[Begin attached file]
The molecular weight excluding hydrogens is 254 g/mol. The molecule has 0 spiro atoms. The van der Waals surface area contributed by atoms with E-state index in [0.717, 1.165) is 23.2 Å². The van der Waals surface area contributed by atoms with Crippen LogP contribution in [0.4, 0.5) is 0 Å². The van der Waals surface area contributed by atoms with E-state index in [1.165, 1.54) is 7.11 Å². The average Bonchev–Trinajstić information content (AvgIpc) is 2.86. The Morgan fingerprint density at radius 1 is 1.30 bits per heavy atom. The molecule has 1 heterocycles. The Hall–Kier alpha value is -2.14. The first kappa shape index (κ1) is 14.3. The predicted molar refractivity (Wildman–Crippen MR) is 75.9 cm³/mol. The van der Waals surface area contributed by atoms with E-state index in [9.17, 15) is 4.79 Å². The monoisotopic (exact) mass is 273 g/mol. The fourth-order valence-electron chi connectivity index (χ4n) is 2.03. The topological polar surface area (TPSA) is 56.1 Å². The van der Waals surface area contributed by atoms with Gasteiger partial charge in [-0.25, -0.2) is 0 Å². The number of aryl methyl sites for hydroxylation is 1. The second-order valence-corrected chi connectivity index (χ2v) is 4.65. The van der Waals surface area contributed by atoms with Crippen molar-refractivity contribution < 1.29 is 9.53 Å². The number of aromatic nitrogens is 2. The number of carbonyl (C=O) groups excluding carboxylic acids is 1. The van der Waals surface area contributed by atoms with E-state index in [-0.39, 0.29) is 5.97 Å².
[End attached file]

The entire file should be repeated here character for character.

The molecular weight excluding hydrogens is 254 g/mol. The molecule has 0 spiro atoms. The van der Waals surface area contributed by atoms with E-state index in [0.717, 1.165) is 23.2 Å². The van der Waals surface area contributed by atoms with Crippen LogP contribution in [0.4, 0.5) is 0 Å². The van der Waals surface area contributed by atoms with E-state index in [1.165, 1.54) is 7.11 Å². The average Bonchev–Trinajstić information content (AvgIpc) is 2.86. The Morgan fingerprint density at radius 1 is 1.30 bits per heavy atom. The molecule has 1 heterocycles. The Hall–Kier alpha value is -2.14. The first kappa shape index (κ1) is 14.3. The predicted molar refractivity (Wildman–Crippen MR) is 75.9 cm³/mol. The van der Waals surface area contributed by atoms with E-state index in [9.17, 15) is 4.79 Å². The monoisotopic (exact) mass is 273 g/mol. The fourth-order valence-electron chi connectivity index (χ4n) is 2.03. The topological polar surface area (TPSA) is 56.1 Å². The van der Waals surface area contributed by atoms with Gasteiger partial charge in [-0.25, -0.2) is 0 Å². The number of aryl methyl sites for hydroxylation is 1. The second-order valence-corrected chi connectivity index (χ2v) is 4.65. The van der Waals surface area contributed by atoms with Crippen molar-refractivity contribution < 1.29 is 9.53 Å². The number of aromatic nitrogens is 2. The number of carbonyl (C=O) groups excluding carboxylic acids is 1. The van der Waals surface area contributed by atoms with E-state index in [-0.39, 0.29) is 5.97 Å².